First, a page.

First Tennessee Bank Case Summary

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Facts: In March of 2007 the plaintiffs began construction on a new home, which was financed through First Tennessee Bank as a construction loan. The plaintiffs claim that they entered into a verbal contract with First Tennessee Bank, which stated that the bank would refinance their construction loan at the end of its term to permanent financing. Upon completion of the construction loan the bank declined to provide permanent financing to the plaintiff, thus causing (along with a few other factors) the plaintiffs to go into foreclosure and further more bankruptcy. Five years later (2012) the plaintiffs filed a suit against First Tennessee Bank for breach of contract. Issue: The Tennessee Court of Appeals reviewed whether the trial court correctly…show more content…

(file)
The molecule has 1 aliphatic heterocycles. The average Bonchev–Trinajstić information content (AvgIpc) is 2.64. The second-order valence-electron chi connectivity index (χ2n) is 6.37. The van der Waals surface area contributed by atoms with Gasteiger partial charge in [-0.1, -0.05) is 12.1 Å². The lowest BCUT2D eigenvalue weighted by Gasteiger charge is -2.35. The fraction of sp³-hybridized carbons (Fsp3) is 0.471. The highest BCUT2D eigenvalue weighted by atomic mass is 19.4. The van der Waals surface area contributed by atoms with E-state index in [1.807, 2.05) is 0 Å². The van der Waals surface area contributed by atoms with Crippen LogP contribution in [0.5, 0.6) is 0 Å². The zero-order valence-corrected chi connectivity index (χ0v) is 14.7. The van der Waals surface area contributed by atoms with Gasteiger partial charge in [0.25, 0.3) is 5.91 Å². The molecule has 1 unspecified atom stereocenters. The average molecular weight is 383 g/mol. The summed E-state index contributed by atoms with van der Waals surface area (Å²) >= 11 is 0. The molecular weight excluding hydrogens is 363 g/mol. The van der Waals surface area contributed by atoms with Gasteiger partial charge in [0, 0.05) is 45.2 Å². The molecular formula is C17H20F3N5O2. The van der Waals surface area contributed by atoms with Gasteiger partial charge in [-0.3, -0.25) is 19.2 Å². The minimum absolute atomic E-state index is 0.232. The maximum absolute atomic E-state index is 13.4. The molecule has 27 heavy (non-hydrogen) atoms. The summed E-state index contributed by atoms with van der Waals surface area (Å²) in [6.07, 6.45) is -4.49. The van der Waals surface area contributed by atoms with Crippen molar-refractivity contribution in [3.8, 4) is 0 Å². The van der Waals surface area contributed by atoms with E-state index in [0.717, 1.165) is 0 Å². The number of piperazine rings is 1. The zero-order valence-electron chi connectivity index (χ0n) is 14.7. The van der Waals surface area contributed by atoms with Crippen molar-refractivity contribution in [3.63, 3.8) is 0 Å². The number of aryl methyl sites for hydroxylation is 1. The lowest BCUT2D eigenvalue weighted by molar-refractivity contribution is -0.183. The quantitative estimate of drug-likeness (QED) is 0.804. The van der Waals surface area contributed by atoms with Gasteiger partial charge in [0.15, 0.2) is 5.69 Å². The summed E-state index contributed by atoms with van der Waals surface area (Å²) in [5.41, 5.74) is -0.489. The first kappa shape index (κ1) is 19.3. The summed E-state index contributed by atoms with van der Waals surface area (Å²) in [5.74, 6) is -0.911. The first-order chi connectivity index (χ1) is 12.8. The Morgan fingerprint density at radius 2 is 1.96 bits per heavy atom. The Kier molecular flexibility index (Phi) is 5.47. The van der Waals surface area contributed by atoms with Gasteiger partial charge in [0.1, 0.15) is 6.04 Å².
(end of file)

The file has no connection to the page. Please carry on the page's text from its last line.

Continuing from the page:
In this two-step approach the legal basis of the claim must first be ascertained by the court, followed by consideration of the injuries received by the plaintiff. In relation to the case above, the legal basis of the claim is that there was a breach of contract, which resulted in financial losses to the plaintiffs. The court held this claim to be valid breach of contract claim. The second part of the two-step approach, looked at the types of injuries received. In this case, savings and financial injury resulting in bankruptcy was the result of the defendant’s breach of contract by not providing permeant financing. The Appellate Court’s decision was influenced by a Supreme Court ruling in Benz–Elliott v. Barrett Enterprises, LP, where the court also used the two-step approach to decide that a financial injury was incurred by Elliott as a result of a loss of property value due to a breach of contract. These cases were similar in that injury to property did occur, which would have a statute of limitations of three years, but both courts held through the two-step approach that the nature of the injuries received were more financial, thus making the applicable statute of limitation seven
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